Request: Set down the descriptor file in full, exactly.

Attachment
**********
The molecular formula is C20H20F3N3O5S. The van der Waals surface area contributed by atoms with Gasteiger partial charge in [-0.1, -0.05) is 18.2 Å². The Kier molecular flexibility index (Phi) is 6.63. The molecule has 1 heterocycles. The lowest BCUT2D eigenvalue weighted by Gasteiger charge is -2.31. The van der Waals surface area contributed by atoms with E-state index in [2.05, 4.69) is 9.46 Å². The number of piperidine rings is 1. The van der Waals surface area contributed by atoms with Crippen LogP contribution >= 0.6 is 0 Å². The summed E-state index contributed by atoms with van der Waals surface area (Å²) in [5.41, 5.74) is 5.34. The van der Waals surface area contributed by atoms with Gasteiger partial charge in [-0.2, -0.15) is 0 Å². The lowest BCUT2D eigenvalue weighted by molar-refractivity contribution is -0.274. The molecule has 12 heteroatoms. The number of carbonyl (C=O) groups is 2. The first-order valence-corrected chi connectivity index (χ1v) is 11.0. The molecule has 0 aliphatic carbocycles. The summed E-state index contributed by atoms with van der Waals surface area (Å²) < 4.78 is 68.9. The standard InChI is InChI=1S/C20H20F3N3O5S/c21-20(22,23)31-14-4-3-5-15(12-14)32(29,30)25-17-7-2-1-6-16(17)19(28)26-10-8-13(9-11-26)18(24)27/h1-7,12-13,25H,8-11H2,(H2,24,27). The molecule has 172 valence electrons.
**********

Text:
The molecular formula is C20H20F3N3O5S. The van der Waals surface area contributed by atoms with Gasteiger partial charge in [-0.1, -0.05) is 18.2 Å². The Kier molecular flexibility index (Phi) is 6.63. The molecule has 1 heterocycles. The lowest BCUT2D eigenvalue weighted by Gasteiger charge is -2.31. The van der Waals surface area contributed by atoms with E-state index in [2.05, 4.69) is 9.46 Å². The number of piperidine rings is 1. The van der Waals surface area contributed by atoms with Crippen LogP contribution >= 0.6 is 0 Å². The summed E-state index contributed by atoms with van der Waals surface area (Å²) in [5.41, 5.74) is 5.34. The van der Waals surface area contributed by atoms with Gasteiger partial charge in [-0.2, -0.15) is 0 Å². The lowest BCUT2D eigenvalue weighted by molar-refractivity contribution is -0.274. The molecule has 12 heteroatoms. The number of carbonyl (C=O) groups is 2. The first-order valence-corrected chi connectivity index (χ1v) is 11.0. The molecule has 0 aliphatic carbocycles. The summed E-state index contributed by atoms with van der Waals surface area (Å²) < 4.78 is 68.9. The standard InChI is InChI=1S/C20H20F3N3O5S/c21-20(22,23)31-14-4-3-5-15(12-14)32(29,30)25-17-7-2-1-6-16(17)19(28)26-10-8-13(9-11-26)18(24)27/h1-7,12-13,25H,8-11H2,(H2,24,27). The molecule has 172 valence electrons.